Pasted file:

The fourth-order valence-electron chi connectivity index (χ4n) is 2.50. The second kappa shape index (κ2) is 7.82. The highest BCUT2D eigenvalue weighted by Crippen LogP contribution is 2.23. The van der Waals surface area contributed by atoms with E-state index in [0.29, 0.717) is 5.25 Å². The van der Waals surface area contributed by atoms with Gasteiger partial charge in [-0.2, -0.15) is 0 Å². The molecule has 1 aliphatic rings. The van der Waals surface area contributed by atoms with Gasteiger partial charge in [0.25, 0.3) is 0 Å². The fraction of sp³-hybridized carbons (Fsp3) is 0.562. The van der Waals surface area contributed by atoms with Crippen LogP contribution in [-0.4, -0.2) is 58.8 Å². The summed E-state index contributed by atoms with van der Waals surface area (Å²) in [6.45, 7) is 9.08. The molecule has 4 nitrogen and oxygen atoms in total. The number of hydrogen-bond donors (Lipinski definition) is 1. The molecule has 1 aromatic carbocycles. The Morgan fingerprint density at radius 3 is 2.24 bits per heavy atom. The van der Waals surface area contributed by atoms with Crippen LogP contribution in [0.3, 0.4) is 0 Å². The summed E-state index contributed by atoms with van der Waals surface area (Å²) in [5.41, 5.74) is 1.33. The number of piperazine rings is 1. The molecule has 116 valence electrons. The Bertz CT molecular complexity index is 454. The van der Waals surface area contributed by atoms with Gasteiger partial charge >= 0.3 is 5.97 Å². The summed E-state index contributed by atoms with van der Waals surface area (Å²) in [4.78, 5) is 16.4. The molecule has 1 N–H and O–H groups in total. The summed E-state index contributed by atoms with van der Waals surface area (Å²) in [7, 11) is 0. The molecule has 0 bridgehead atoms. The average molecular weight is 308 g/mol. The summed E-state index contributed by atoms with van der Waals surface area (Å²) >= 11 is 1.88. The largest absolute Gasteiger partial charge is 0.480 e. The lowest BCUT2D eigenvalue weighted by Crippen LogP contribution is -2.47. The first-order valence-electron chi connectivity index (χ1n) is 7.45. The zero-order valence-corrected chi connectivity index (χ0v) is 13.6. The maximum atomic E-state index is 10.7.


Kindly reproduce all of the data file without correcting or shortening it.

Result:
The fourth-order valence-electron chi connectivity index (χ4n) is 2.50. The second kappa shape index (κ2) is 7.82. The highest BCUT2D eigenvalue weighted by Crippen LogP contribution is 2.23. The van der Waals surface area contributed by atoms with E-state index in [0.29, 0.717) is 5.25 Å². The van der Waals surface area contributed by atoms with Gasteiger partial charge in [-0.2, -0.15) is 0 Å². The molecule has 1 aliphatic rings. The van der Waals surface area contributed by atoms with Gasteiger partial charge in [0.25, 0.3) is 0 Å². The fraction of sp³-hybridized carbons (Fsp3) is 0.562. The van der Waals surface area contributed by atoms with Crippen LogP contribution in [-0.4, -0.2) is 58.8 Å². The summed E-state index contributed by atoms with van der Waals surface area (Å²) in [6.45, 7) is 9.08. The molecule has 4 nitrogen and oxygen atoms in total. The number of hydrogen-bond donors (Lipinski definition) is 1. The molecule has 1 aromatic carbocycles. The Morgan fingerprint density at radius 3 is 2.24 bits per heavy atom. The van der Waals surface area contributed by atoms with Crippen LogP contribution in [0.3, 0.4) is 0 Å². The summed E-state index contributed by atoms with van der Waals surface area (Å²) in [5.41, 5.74) is 1.33. The number of piperazine rings is 1. The molecule has 116 valence electrons. The Bertz CT molecular complexity index is 454. The van der Waals surface area contributed by atoms with Gasteiger partial charge >= 0.3 is 5.97 Å². The summed E-state index contributed by atoms with van der Waals surface area (Å²) in [4.78, 5) is 16.4. The molecule has 1 N–H and O–H groups in total. The summed E-state index contributed by atoms with van der Waals surface area (Å²) in [7, 11) is 0. The molecule has 0 bridgehead atoms. The average molecular weight is 308 g/mol. The summed E-state index contributed by atoms with van der Waals surface area (Å²) >= 11 is 1.88. The largest absolute Gasteiger partial charge is 0.480 e. The lowest BCUT2D eigenvalue weighted by Crippen LogP contribution is -2.47. The first-order valence-electron chi connectivity index (χ1n) is 7.45. The zero-order valence-corrected chi connectivity index (χ0v) is 13.6. The maximum atomic E-state index is 10.7.